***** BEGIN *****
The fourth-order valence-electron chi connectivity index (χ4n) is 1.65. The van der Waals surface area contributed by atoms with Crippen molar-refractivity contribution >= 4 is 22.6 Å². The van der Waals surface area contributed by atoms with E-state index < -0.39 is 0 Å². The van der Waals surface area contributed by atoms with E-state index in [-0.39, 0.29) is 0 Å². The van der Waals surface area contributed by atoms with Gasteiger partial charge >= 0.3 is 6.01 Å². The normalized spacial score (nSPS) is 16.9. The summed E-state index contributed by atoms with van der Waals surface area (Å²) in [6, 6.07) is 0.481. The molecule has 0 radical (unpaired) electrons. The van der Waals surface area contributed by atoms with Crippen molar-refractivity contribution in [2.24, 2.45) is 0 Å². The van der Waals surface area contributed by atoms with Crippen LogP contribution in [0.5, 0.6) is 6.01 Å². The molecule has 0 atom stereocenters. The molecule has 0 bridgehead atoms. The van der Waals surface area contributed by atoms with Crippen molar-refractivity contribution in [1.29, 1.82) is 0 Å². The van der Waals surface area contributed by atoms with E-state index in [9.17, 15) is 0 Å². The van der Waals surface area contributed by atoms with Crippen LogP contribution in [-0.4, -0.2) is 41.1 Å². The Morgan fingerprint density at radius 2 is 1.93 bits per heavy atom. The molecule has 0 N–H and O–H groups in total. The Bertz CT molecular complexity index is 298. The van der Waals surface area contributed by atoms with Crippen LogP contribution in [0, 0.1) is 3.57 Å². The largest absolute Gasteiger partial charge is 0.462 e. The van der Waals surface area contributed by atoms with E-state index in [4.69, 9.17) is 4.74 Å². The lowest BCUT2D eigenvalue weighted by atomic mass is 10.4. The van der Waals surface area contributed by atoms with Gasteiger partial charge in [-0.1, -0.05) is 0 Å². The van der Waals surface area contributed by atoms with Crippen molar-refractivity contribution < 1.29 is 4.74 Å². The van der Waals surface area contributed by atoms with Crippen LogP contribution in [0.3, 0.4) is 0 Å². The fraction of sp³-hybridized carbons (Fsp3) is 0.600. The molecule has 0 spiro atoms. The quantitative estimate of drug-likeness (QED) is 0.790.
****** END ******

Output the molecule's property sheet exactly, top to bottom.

The fourth-order valence-electron chi connectivity index (χ4n) is 1.65. The van der Waals surface area contributed by atoms with Crippen molar-refractivity contribution >= 4 is 22.6 Å². The van der Waals surface area contributed by atoms with E-state index < -0.39 is 0 Å². The van der Waals surface area contributed by atoms with E-state index in [-0.39, 0.29) is 0 Å². The van der Waals surface area contributed by atoms with Gasteiger partial charge >= 0.3 is 6.01 Å². The normalized spacial score (nSPS) is 16.9. The summed E-state index contributed by atoms with van der Waals surface area (Å²) in [6, 6.07) is 0.481. The molecule has 0 radical (unpaired) electrons. The van der Waals surface area contributed by atoms with Crippen molar-refractivity contribution in [2.24, 2.45) is 0 Å². The van der Waals surface area contributed by atoms with Crippen LogP contribution in [0.5, 0.6) is 6.01 Å². The molecule has 0 atom stereocenters. The molecule has 0 bridgehead atoms. The van der Waals surface area contributed by atoms with Crippen molar-refractivity contribution in [1.29, 1.82) is 0 Å². The van der Waals surface area contributed by atoms with E-state index in [9.17, 15) is 0 Å². The van der Waals surface area contributed by atoms with Crippen LogP contribution in [-0.4, -0.2) is 41.1 Å². The Morgan fingerprint density at radius 2 is 1.93 bits per heavy atom. The molecule has 0 N–H and O–H groups in total. The Bertz CT molecular complexity index is 298. The van der Waals surface area contributed by atoms with Crippen LogP contribution in [0, 0.1) is 3.57 Å². The largest absolute Gasteiger partial charge is 0.462 e. The van der Waals surface area contributed by atoms with E-state index in [4.69, 9.17) is 4.74 Å². The lowest BCUT2D eigenvalue weighted by atomic mass is 10.4. The van der Waals surface area contributed by atoms with Gasteiger partial charge in [-0.1, -0.05) is 0 Å². The van der Waals surface area contributed by atoms with Crippen molar-refractivity contribution < 1.29 is 4.74 Å². The van der Waals surface area contributed by atoms with Crippen LogP contribution in [0.3, 0.4) is 0 Å². The fraction of sp³-hybridized carbons (Fsp3) is 0.600. The molecule has 0 spiro atoms. The quantitative estimate of drug-likeness (QED) is 0.790.